An information tribunal has ruled the Department of Health’s transition risk register should have been released because of the “general alarm at what was happening”.
A unanimous written judgment handed down by principal judge Professor John Angel said the DH had been wrong to refuse a Freedom of Information Act request from Labour’s former shadow health secretary John Healey for the first document in November 2010.
The DH opposed the release of both papers, saying they were covered by an exemption on material relating to the formulation of government policy.
When Mr Healey won an appeal to the Information Commissioner’s Office in November 2011, DH lawyers appealed the case to an information tribunal, which also ruled against the department last month.
The DH has previously said it would wait to see today’s written judgment before deciding whether to appeal the judgment.
The document has been leaked in the meantime - see attached, right.
The judgment released today said: “This is a difficult case. The public interest factors for and against disclosure are particularly strong. The timing of the request is very important. We find the weight we give to the need for transparency and accountability in the circumstances of this case to be very weighty indeed.
“Risk registers would have provided the public with a far better understanding of the risks to a national institution which millions depended on. The transition risk register largely covers operational and implementation risks being faced by the DH to deal with the introduction of new policies, not in our view direct policy considerations.”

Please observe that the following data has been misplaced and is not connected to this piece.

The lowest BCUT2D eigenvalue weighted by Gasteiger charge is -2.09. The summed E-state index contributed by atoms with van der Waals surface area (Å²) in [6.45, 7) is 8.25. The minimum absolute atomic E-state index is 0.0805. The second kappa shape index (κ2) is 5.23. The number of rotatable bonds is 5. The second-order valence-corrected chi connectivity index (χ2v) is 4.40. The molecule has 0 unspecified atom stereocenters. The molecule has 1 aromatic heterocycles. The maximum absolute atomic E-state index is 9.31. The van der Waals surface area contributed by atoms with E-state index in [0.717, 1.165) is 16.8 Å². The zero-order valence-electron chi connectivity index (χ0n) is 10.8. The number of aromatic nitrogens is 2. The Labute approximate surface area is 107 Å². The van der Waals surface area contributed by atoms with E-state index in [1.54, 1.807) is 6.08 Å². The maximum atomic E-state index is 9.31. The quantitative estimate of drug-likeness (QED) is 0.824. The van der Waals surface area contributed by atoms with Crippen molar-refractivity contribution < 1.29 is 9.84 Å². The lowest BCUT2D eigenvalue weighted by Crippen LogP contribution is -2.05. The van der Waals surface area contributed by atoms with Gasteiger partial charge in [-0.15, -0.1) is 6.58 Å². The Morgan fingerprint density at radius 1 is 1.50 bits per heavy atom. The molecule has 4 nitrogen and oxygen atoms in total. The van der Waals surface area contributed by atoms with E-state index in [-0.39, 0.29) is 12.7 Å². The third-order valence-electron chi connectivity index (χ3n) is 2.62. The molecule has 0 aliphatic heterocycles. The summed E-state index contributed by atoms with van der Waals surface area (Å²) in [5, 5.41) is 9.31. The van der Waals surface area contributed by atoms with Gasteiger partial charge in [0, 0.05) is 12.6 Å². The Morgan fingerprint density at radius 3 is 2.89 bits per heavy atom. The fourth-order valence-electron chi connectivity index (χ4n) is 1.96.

The judge criticised permanent secretary to the Department of Health Una O’Brien, saying: “Ms O’Brien’s argument that the risks could be identified elsewhere [from]impact assessments, National Audit Office publications etc is not helpful in this case because of their timing and difficulty in identification of the risks in these documents. In any case some of them had been described as ‘not fit for purpose’”.
The ruling also criticised the way the bill had been presented to Parliament, saying: “There was no indication prior to the white paper that such wide-ranging reforms were being considered. The white paper was published without prior consultation. It was published within a very short period after the coalition government came into power. It was unexpected.
“Consultation took place afterwards over what appears to us a very short period considering the extent of the proposed reforms. The consultation hardly changed policy but dealt largely with implementation. Even more significantly the government decided to press ahead with some of the policies even before laying a bill before Parliament.”